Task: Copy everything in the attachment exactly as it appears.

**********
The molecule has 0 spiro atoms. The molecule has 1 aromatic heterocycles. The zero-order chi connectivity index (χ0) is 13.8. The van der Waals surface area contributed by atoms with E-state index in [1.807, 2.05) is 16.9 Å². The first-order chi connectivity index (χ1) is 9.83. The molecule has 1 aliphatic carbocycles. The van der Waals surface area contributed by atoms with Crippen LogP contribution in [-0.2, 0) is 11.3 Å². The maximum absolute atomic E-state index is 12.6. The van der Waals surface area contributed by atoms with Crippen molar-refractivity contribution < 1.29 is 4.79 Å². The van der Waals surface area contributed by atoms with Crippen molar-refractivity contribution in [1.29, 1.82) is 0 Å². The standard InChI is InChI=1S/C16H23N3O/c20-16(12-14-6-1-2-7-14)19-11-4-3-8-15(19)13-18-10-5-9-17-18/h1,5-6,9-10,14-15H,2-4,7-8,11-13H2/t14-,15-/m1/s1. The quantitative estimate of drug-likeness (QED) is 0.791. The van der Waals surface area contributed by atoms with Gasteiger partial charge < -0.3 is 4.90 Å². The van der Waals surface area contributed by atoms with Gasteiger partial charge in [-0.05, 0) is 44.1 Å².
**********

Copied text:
The molecule has 0 spiro atoms. The molecule has 1 aromatic heterocycles. The zero-order chi connectivity index (χ0) is 13.8. The van der Waals surface area contributed by atoms with E-state index in [1.807, 2.05) is 16.9 Å². The first-order chi connectivity index (χ1) is 9.83. The molecule has 1 aliphatic carbocycles. The van der Waals surface area contributed by atoms with Crippen LogP contribution in [-0.2, 0) is 11.3 Å². The maximum absolute atomic E-state index is 12.6. The van der Waals surface area contributed by atoms with Crippen molar-refractivity contribution < 1.29 is 4.79 Å². The van der Waals surface area contributed by atoms with Crippen molar-refractivity contribution in [1.29, 1.82) is 0 Å². The standard InChI is InChI=1S/C16H23N3O/c20-16(12-14-6-1-2-7-14)19-11-4-3-8-15(19)13-18-10-5-9-17-18/h1,5-6,9-10,14-15H,2-4,7-8,11-13H2/t14-,15-/m1/s1. The quantitative estimate of drug-likeness (QED) is 0.791. The van der Waals surface area contributed by atoms with Gasteiger partial charge < -0.3 is 4.90 Å². The van der Waals surface area contributed by atoms with Gasteiger partial charge in [-0.05, 0) is 44.1 Å².